So it will be nothing with electromobility

Many obstacles to mobility under power still make life difficult. E-mobility is subsidized by the state, but the interest in electric cars is disappointing. It has long been clear that the chancellor's fiction of one million electric vehicles in four years, which is fairly knowledge-free, is completely unrealistic. It is not the chancellor's fault, but acting half-heartedly towards the future slows driving pleasure with electricity, which mainly comes from the coal-fired power plant. But it is also not in the Stromer country Norway or Holland that the environmental idea is causing electric mobility to boom there. There are massive support measures such as free loading and use of bus lanes etc. In Germany it is half-heartedness, the inconsistency of empty symbol politics.

While the auto industry is busy developing and building more and more electric vehicles, it is also making dramatic marketing mistakes. How must the customer of a BMW i3 feel, for example, who courageously went ahead as a "first mover" or "early adopter", spent around 40.000 euros or more so that he could drive 200 suggested kilometers and now learns that BMWi has one offers a new battery with a longer range that theoretically covers 300 kilometers? Of course, only under optimal conditions.

The auto industry is tending to cheat again

Speaking of which: The auto industry is already starting to cheat a little when it comes to consumption. Nobody really wants to say clearly that a frosty winter day with heating or a trip in the heat with air conditioning shrinks the range by up to half. Yes, BMW offers the Range Extender, a motorcycle engine that charges the battery when necessary and allows practically any range when refueling with petrol. BMWi does and does so that electromobility gets going. Excellent systems that calculate everything from route planning to the optimal driving style and tell the driver exactly how far he can get. But BMWi also makes terrific marketing mistakes, one of which is particularly eye-catching.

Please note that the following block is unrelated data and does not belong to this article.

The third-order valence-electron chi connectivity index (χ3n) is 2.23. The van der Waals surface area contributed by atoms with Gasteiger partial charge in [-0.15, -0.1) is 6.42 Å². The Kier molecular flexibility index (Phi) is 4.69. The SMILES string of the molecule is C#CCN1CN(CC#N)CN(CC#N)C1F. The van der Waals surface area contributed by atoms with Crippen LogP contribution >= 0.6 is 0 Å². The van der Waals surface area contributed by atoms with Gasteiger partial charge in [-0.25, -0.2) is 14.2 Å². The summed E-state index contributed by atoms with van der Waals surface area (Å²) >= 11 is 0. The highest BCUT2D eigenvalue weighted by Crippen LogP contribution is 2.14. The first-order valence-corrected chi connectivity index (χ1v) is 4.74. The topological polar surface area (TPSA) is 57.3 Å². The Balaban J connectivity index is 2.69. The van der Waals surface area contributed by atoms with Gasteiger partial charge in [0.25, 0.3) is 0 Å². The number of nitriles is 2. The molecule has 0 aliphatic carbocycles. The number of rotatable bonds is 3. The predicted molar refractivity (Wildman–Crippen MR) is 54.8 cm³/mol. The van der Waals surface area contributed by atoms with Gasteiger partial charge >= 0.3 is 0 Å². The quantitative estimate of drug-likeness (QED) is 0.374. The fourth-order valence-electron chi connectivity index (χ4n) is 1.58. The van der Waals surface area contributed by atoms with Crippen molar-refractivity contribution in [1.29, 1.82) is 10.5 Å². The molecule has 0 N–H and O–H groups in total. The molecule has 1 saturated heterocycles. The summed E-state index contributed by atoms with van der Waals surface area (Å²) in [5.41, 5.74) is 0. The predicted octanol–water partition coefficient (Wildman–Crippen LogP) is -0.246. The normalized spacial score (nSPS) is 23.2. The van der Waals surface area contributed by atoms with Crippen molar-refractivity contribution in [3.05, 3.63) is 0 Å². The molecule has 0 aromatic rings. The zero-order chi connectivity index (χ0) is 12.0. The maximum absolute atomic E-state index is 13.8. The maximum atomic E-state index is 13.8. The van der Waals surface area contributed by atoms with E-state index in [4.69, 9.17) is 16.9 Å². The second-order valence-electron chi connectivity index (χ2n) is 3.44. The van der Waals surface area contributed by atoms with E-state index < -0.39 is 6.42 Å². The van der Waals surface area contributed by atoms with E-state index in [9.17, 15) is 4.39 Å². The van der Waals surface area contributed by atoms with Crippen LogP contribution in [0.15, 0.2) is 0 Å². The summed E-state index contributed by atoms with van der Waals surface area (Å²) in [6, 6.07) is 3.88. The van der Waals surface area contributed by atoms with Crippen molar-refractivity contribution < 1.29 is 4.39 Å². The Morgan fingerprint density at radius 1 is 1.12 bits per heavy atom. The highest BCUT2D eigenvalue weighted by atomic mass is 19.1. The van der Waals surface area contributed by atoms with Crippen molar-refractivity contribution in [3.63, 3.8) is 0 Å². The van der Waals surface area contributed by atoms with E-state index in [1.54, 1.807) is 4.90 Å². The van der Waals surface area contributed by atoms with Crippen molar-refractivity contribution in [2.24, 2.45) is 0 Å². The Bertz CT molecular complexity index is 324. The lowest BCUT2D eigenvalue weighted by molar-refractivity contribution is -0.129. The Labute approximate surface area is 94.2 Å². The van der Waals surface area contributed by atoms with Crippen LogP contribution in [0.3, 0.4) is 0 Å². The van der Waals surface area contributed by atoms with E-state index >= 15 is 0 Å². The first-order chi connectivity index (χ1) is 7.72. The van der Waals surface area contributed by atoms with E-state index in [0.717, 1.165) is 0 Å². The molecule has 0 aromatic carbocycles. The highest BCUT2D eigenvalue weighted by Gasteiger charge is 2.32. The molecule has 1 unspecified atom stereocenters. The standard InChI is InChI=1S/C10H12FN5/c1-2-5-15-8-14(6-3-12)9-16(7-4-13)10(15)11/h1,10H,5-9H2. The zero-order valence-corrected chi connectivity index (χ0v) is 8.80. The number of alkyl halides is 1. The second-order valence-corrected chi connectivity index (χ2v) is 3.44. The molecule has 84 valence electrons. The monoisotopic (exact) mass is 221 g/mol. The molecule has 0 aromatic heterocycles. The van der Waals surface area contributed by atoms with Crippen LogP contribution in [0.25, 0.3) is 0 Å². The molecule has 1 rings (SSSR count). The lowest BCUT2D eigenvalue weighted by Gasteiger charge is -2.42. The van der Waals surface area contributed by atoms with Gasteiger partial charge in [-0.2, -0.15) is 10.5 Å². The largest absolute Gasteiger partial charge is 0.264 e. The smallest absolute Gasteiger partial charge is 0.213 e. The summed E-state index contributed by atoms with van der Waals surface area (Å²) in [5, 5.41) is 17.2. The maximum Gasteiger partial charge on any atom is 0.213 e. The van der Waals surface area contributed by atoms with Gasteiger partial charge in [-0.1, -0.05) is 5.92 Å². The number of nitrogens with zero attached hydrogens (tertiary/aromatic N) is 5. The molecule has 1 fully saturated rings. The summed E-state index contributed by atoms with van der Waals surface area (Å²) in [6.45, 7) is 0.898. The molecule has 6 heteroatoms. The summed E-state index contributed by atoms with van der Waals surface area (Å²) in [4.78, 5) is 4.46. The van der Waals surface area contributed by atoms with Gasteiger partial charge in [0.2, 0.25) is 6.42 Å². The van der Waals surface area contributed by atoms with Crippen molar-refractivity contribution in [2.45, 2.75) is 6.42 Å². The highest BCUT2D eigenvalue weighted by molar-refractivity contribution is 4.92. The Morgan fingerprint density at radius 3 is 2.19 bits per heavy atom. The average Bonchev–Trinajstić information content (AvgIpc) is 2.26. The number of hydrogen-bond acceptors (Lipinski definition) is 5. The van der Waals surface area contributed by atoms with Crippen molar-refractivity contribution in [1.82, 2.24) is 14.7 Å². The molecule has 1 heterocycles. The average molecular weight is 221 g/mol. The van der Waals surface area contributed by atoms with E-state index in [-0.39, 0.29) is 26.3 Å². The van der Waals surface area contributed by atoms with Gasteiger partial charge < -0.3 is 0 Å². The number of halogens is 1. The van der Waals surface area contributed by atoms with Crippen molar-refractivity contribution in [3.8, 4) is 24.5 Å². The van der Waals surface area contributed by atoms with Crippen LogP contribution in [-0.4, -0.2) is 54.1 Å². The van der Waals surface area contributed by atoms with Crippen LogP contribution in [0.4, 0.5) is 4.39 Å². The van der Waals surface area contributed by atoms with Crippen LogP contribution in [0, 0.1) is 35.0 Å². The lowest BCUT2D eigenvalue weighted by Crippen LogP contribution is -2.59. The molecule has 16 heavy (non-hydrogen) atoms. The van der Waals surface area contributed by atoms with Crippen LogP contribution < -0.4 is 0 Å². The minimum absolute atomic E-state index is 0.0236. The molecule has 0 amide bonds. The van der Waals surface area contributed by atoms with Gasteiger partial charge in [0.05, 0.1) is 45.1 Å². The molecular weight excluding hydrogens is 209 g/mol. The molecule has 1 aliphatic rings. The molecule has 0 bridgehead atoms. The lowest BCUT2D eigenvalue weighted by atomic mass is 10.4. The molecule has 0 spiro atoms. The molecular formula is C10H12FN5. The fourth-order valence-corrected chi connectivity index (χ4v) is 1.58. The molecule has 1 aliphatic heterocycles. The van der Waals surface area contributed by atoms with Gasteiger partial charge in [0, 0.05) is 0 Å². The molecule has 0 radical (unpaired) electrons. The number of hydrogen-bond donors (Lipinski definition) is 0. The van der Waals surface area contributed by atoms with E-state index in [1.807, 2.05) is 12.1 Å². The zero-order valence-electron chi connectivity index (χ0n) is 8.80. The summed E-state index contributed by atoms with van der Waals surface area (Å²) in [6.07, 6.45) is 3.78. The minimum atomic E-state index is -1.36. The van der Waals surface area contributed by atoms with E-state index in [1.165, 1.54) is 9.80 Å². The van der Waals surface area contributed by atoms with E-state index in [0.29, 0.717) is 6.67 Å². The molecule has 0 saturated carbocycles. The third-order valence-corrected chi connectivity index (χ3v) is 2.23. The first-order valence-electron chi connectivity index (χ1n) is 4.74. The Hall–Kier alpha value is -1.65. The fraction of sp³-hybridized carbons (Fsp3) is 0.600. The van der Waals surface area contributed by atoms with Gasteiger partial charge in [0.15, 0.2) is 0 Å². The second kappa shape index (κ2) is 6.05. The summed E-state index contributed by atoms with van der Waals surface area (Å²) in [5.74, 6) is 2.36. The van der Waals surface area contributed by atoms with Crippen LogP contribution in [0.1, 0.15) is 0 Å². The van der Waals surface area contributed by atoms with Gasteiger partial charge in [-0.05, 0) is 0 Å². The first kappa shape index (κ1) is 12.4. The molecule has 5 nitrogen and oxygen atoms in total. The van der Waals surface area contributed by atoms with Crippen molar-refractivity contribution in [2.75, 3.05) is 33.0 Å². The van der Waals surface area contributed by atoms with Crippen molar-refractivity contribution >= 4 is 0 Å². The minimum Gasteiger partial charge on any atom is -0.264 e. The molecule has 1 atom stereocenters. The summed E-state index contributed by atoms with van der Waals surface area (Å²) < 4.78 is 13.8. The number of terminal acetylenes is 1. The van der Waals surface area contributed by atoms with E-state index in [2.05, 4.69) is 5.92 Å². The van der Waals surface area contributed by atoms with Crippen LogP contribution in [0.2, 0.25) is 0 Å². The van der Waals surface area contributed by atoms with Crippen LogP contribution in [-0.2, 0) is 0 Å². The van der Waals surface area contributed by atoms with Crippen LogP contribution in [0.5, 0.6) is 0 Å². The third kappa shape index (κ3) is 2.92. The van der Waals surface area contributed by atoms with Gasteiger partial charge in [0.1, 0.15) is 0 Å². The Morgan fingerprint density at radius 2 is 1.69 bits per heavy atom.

As a technologically advanced BMW fan, you have now bought an (old) i3 and of course want the new battery with a longer range. And then the i3 customer learns that he can trade in the old battery for a new one, but that costs: He still has to pay 7.000 euros after the old battery has been charged. This is certainly not a funding program for e-mobility. It rather discourages those weighing customers who were about to buy an i3 but are now saying: Better wait until the next battery update arrives. And that's for sure.

System upgrades shouldn't cost much

It shouldn't happen with the electric car as it does with our computers and software, which become faster and more memory-intensive every six months, so that you always have an old computer or old software. The auto industry must ensure that even old customers can update their e-cars at reasonable conditions if the pace of development is getting faster and faster. Be it with software or hardware. I still remember it when BMW said years ago that computer systems in BMW vehicles were being upgraded. Not much has happened in this direction. Even the software of the road map for the expensive navigation is automatically and automatically renewed during a visit to the workshop, as some Asian manufacturers already take for granted.

I found another stumbling block on the way to electric driving when I recently drove a Tesla test car. In Diessen on the beautiful Ammersee there are two free charging stations for electric cars at a petrol station. We parked the Tesla there for reloading. At 23:23 p.m. the message came to the cell phone that there were problems with the charging. There weren't really any problems, but the power is turned off at XNUMX p.m. It has not yet been possible to determine why. There is probably an EU regulation that prohibits nightly charging near a petrol pump and will soon require us to put on a safety vest when filling up with diesel fuel.

It won't be like this with electromobility!

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